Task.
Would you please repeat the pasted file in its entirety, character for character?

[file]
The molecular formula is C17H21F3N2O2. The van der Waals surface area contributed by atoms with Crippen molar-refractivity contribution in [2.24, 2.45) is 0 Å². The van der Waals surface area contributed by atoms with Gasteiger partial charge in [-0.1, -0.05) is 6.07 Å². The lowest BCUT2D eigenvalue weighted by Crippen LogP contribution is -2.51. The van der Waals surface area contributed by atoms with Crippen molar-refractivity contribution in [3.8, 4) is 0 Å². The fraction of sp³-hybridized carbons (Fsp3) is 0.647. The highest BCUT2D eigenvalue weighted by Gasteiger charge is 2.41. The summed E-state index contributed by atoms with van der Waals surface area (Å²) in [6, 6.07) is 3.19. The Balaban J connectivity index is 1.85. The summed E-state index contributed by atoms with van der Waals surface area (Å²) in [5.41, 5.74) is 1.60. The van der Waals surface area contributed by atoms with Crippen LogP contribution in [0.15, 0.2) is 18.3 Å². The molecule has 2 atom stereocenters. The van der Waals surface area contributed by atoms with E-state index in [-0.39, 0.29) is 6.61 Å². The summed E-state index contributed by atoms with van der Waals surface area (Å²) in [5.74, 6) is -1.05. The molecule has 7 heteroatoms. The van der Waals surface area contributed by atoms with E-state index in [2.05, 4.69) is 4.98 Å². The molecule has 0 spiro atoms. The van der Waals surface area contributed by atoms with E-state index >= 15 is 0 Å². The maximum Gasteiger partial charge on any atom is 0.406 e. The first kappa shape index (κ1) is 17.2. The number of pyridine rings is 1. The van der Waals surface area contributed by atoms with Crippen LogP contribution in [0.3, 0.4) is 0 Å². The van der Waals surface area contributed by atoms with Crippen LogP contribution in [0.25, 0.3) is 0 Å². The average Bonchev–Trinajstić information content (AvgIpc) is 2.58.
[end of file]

The molecular formula is C17H21F3N2O2. The van der Waals surface area contributed by atoms with Crippen molar-refractivity contribution in [2.24, 2.45) is 0 Å². The van der Waals surface area contributed by atoms with Gasteiger partial charge in [-0.1, -0.05) is 6.07 Å². The lowest BCUT2D eigenvalue weighted by Crippen LogP contribution is -2.51. The van der Waals surface area contributed by atoms with Crippen molar-refractivity contribution in [3.8, 4) is 0 Å². The fraction of sp³-hybridized carbons (Fsp3) is 0.647. The highest BCUT2D eigenvalue weighted by Gasteiger charge is 2.41. The summed E-state index contributed by atoms with van der Waals surface area (Å²) in [6, 6.07) is 3.19. The Balaban J connectivity index is 1.85. The summed E-state index contributed by atoms with van der Waals surface area (Å²) in [5.41, 5.74) is 1.60. The van der Waals surface area contributed by atoms with Crippen LogP contribution in [0.15, 0.2) is 18.3 Å². The molecule has 2 atom stereocenters. The van der Waals surface area contributed by atoms with E-state index in [-0.39, 0.29) is 6.61 Å². The summed E-state index contributed by atoms with van der Waals surface area (Å²) in [5.74, 6) is -1.05. The molecule has 7 heteroatoms. The van der Waals surface area contributed by atoms with E-state index in [2.05, 4.69) is 4.98 Å². The molecule has 0 spiro atoms. The van der Waals surface area contributed by atoms with E-state index >= 15 is 0 Å². The maximum Gasteiger partial charge on any atom is 0.406 e. The first kappa shape index (κ1) is 17.2. The number of pyridine rings is 1. The van der Waals surface area contributed by atoms with Crippen LogP contribution in [0.3, 0.4) is 0 Å². The van der Waals surface area contributed by atoms with Crippen LogP contribution in [0.25, 0.3) is 0 Å². The average Bonchev–Trinajstić information content (AvgIpc) is 2.58.